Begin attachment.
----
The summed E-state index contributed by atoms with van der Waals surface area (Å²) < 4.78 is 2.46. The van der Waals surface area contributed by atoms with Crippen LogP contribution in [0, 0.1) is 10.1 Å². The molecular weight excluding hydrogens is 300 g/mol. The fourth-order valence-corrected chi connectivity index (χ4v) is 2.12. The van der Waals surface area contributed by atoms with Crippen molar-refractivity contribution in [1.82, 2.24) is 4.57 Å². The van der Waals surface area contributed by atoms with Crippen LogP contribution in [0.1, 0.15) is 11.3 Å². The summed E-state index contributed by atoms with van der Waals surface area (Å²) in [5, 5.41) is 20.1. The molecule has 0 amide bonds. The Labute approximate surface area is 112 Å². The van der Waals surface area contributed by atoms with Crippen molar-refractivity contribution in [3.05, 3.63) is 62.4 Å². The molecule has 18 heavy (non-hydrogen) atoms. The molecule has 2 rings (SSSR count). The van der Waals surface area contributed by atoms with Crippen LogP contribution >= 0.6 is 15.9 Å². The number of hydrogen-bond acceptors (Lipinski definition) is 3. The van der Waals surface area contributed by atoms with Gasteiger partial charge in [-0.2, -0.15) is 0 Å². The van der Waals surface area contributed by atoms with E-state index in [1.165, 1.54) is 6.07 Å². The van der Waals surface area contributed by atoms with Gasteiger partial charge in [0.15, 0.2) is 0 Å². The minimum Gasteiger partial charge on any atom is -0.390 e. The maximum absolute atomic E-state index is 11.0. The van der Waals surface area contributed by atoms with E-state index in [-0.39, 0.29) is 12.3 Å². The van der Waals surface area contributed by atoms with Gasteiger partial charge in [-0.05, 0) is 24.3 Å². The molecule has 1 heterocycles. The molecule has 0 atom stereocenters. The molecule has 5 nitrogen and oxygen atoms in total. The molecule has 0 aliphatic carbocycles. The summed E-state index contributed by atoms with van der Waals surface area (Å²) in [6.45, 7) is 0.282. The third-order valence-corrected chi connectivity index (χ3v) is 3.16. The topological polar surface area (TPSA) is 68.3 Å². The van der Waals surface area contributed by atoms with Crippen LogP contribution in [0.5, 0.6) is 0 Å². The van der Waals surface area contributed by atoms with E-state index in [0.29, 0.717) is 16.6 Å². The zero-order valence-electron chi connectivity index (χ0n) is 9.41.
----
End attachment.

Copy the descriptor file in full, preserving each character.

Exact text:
The summed E-state index contributed by atoms with van der Waals surface area (Å²) < 4.78 is 2.46. The van der Waals surface area contributed by atoms with Crippen LogP contribution in [0, 0.1) is 10.1 Å². The molecular weight excluding hydrogens is 300 g/mol. The fourth-order valence-corrected chi connectivity index (χ4v) is 2.12. The van der Waals surface area contributed by atoms with Crippen molar-refractivity contribution in [1.82, 2.24) is 4.57 Å². The van der Waals surface area contributed by atoms with Crippen LogP contribution in [0.1, 0.15) is 11.3 Å². The summed E-state index contributed by atoms with van der Waals surface area (Å²) in [5, 5.41) is 20.1. The molecule has 0 amide bonds. The Labute approximate surface area is 112 Å². The van der Waals surface area contributed by atoms with Crippen molar-refractivity contribution in [3.05, 3.63) is 62.4 Å². The molecule has 18 heavy (non-hydrogen) atoms. The molecule has 2 rings (SSSR count). The van der Waals surface area contributed by atoms with Crippen LogP contribution >= 0.6 is 15.9 Å². The number of hydrogen-bond acceptors (Lipinski definition) is 3. The van der Waals surface area contributed by atoms with Gasteiger partial charge in [-0.2, -0.15) is 0 Å². The van der Waals surface area contributed by atoms with E-state index in [1.165, 1.54) is 6.07 Å². The van der Waals surface area contributed by atoms with Gasteiger partial charge in [0.15, 0.2) is 0 Å². The minimum Gasteiger partial charge on any atom is -0.390 e. The maximum absolute atomic E-state index is 11.0. The van der Waals surface area contributed by atoms with E-state index in [-0.39, 0.29) is 12.3 Å². The van der Waals surface area contributed by atoms with Gasteiger partial charge in [-0.05, 0) is 24.3 Å². The molecule has 1 heterocycles. The molecule has 0 atom stereocenters. The molecule has 5 nitrogen and oxygen atoms in total. The molecule has 0 aliphatic carbocycles. The summed E-state index contributed by atoms with van der Waals surface area (Å²) in [6.45, 7) is 0.282. The third-order valence-corrected chi connectivity index (χ3v) is 3.16. The topological polar surface area (TPSA) is 68.3 Å². The van der Waals surface area contributed by atoms with Crippen LogP contribution in [0.5, 0.6) is 0 Å². The van der Waals surface area contributed by atoms with E-state index in [0.29, 0.717) is 16.6 Å². The zero-order valence-electron chi connectivity index (χ0n) is 9.41.